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Khris Davis Trade Keeps Paying Dividends For Athletics

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Khris Davis (Photo by Masterpress/Getty Images)

ANAHEIM—A good trade can define a franchise, just as a bad trade can cripple one.

As the A’s prepare to enter the postseason for the first time in four years, they can look at Khris Davis to see the walking embodiment of one of those franchise-altering trades.

Davis hit his major league-leading 48th home run Saturday night in the Athletics’ 5-2 win over the Angels. The 30-year-old slugger now has 133 home runs over the last three seasons, the most in the majors in that time.

Those three seasons have come after the A’s acquired Davis in a preseason trade with the Brewers in Feb. 2016. The cost to acquire the future major league home run king? A pair of prospects named Bubba Derby and Jacob Nottingham.

“Gotta be one of the better trades ever at this point,” Athletics manager Bob Melvin said. “We felt good about him coming in, and if you look at his first month of his first year it was a struggle for him, and since then it’s been as good a numbers as anyone has put up in the game.”

Nottingham and Derby remain fine prospects in their own right. Nottingham made his major league debut this year and has promise as a 23-year-old offensive catcher. Derby logged a respectable 4.49 ERA pitching in altitude at Triple-A Colorado Springs.

But that can’t compare to Davis. Last year he became the first Oakland A’s player to ever hit 40 home runs in back-to-back seasons, an illustrious title considering the club’s history includes Reggie Jackson, Mark McGwire, Jose Canseco and Jason Giambi, among others. Now he’s done it three years in a row, becoming the first A’s player with three consecutive 40-home run seasons since Jimmie Foxx in 1932-34, when the franchise was still in Philadelphia.

Davis showed hints of big power in Milwaukee. He hit 60 homers in two and a half seasons there. But when he got to Oakland, things went up a notch.

“I thought I could hit 40 before I did,” Davis said. “It was just a matter of time before it showed up, but I was patient and it did when I got here.”

Being undervalued and flourishing later fits the theme of Davis’ career.

Davis was a part-time player his first two seasons at Cal State Fullerton and hit only four home runs combined those two years. He finally got everyday playing time as a junior in 2009 and took advantage, leading the Big West Conference in doubles (25), home runs (16) and total bases (149).

Despite his big numbers, he still fell to the seventh round of the 2009 draft—where he was picked between a pair of righthanders named Sean Black and Brady Colvin—largely because of his 5-foot-10 frame.

But Davis always got to his power. He set low Class A Wisconsin’s franchise record with 22 home runs in his first full season and ultimately hit 69 homers in just over three seasons worth of games in the minors.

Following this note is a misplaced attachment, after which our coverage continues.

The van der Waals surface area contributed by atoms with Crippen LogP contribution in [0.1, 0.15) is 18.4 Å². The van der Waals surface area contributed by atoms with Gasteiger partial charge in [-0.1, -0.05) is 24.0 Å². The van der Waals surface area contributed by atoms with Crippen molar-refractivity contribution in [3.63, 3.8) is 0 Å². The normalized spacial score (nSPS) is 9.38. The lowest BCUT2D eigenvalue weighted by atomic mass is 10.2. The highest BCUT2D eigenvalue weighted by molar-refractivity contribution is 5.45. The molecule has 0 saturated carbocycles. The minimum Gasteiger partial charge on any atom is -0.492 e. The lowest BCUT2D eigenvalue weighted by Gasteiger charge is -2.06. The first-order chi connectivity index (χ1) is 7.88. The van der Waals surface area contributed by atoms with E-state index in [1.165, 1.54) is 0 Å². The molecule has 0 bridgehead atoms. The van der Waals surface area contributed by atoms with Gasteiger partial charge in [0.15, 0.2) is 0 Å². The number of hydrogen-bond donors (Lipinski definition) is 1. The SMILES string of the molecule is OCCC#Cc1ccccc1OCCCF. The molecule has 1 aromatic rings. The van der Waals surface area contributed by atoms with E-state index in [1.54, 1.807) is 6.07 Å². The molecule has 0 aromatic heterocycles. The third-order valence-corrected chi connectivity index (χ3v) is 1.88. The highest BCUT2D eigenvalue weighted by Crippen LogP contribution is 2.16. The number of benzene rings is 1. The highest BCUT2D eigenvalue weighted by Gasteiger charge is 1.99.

He hit 11 homers in his first 56-game stint with Milwaukee in 2013 and has successively increased his home run each season from there, culminating at his ascent to the major league lead.

“He has the ability to do stuff that some guys just don’t have,” said A’s utilityman Mark Canha, a teammate of Davis’ all three seasons. “He’s so strong and flexible in so many ways, it’s hard to achieve the positions he gets himself into.”

Trading Davis certainly hasn’t torpedoed the fortunes of the Brewers, who are headed to the postseason this year as well. But the move did electrify the A’s, giving them a cleanup hitter and building block that made their postseason run possible.

Davis not only leads the majors in home runs this season, but is second in the majors with 123 RBIs. He’s hit 19 of his home runs in the seventh inning or later, including two walkoffs and two tiebreaking shots in extra innings. In a way, he’s come to embody the unlikely A’s, who weren’t expected to do much but have flourished beyond expectations with a flair for the dramatic.

“It’s tough to get that type of player that really enjoys being here and I know he’s that guy,” Melvin said. “He’s been instrumental in everything we’ve done the last few years and significantly this year.”

Said Canha: “He energizes us a lot. It’s good to have a guy like him in your lineup where he can inject some energy to you. A long baseball season, you need guys like that and he gives us that spark from time to time.”

Prospect-for-veteran trades are always risky. Sometimes the prospects turn out to be better than the veteran. Others times the veteran ends up being better even in the long run.

In the A’s case, they got themselves a winner.

“It was a business move,” Davis said. “I wasn’t mad at them for trading me. It’s worked out for the best. I’m grateful.”

So, undeniably, is Oakland.

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